Much remains unknown about acne-- how it forms and how it eventually resolves. Some people get pimples all the time yet some almost never do. Doctors do know several triggers and causes of acne.
Acne vulgaris, the medical term for the common acne, is basically a disorder of the skin's sebaceous glands. These glands are present everywhere on the body except on the palms, feet, and the lower lip. They are mostly concentrated on the face, neck, and chest. These glands produce sebum, a type of oil which serves to moisturize our hair and skin.
Under certain conditions, increased sebum production initiates a cascade of events that result into the p. acnes bacteria, a common human skin resident, sparking off an inflammation of the blocked pores. But what causes increased sebum production in the first place?
Those raging hormones
The main reason is hormones. Acne starts appearing during adolescence when testosterone, found in both males and females, causes the sebaceous glands to become larger and produce more oil. This starts the pimple formation process. In women, hormone activity during menstrual cycles or pregnancy may make acne worse. Acne may flare-up 2-7 days before the menstrual period, during pregnancy, or when women start or stop taking birth control pills.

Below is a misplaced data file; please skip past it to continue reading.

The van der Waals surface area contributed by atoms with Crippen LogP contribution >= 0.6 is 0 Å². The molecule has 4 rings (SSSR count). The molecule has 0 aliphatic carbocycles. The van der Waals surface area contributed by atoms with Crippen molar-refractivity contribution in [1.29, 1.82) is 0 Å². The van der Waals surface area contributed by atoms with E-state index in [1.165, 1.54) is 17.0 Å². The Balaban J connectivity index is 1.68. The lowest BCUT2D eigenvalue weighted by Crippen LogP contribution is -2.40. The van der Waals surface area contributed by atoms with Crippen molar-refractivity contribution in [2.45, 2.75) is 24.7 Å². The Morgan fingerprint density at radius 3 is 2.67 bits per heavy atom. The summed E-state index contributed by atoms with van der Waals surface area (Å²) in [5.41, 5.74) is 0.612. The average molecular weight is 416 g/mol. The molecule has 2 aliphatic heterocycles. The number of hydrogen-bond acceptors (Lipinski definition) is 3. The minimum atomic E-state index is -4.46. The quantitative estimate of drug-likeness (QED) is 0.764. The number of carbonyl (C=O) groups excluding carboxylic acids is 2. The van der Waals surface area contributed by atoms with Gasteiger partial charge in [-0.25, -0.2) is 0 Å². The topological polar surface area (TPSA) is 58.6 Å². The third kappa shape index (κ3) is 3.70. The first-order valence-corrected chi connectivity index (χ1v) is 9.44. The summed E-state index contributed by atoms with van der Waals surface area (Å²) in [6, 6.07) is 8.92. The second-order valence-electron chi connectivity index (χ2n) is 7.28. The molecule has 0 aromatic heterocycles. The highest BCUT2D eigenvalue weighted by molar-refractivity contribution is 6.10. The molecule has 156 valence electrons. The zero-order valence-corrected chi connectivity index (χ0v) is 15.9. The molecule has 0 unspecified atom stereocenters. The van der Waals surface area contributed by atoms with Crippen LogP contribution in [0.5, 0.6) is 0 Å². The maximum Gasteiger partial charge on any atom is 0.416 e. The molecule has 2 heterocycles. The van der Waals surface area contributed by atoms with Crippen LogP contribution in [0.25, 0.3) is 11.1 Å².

Blame your parents
Genetics also shows a clear involvement in getting acne as the condition tends to run in families. Teenagers afflicted with acne usually have family members with the same predicament. So if one or both of your parents had acne when they were young, chances are you would have them, too.
Stress may worsen acne. Stress causes increased cortisol output from the body’s adrenal glands, which may increase the skin’s oil production thus making you more prone to pimples.
The role of diet
Many people blame diet for acne breakouts. They would swear that eating certain foods like chocolate or greasy junk food can worsen acne. Most medical authorities deny a connection, but this may change in the future as newer studies reveal a link between acne and certain products like refined carbohydrates, dairy products, and iodine-rich foods.
Drugs and chemicals
Certain drugs are known to worsen acne. These include those containing halogens (iodides, chlorides, bromides), lithium, barbiturates, and androgens. And so do environmental irritants like high humidity and industrial pollution.
Some cosmetics can irritate the skin or block the pores, causing acne. This is the reason why when choosing soaps, lotions, makeup, or any other skin care products, you should look out for non-comedogenic ingredients- meaning, they do not clog the skin pores to cause pimples.
Some of these common cosmetic ingredients that are likely to block the pores (comedogenic) are cocoa butter, sodium chloride (salt), wheat germ oil, and coconut oil. Those with medium clogging potential include soybean oil, mink oil, corn oil, glyceryl stearate SE, and cottonseed oil, sulfonated castor oil, and saturated vegetable oil.
Other causes of acne
Mechanical irritation like picking your pimples, scratching, shaving facial hair, or rubbing your face can also make them worse by spreading infection, and therefore must be avoided.
- Baylor College of Medicine: Back-to-school stress can trigger acne problems
- PubMed.gov: Does diet really affect acne?
- University of Buffalo: Acne, milk and the iodine connection
- Acne Resource Online: Cosmetics and acne
- Soapnuts: Non-comedogenic chart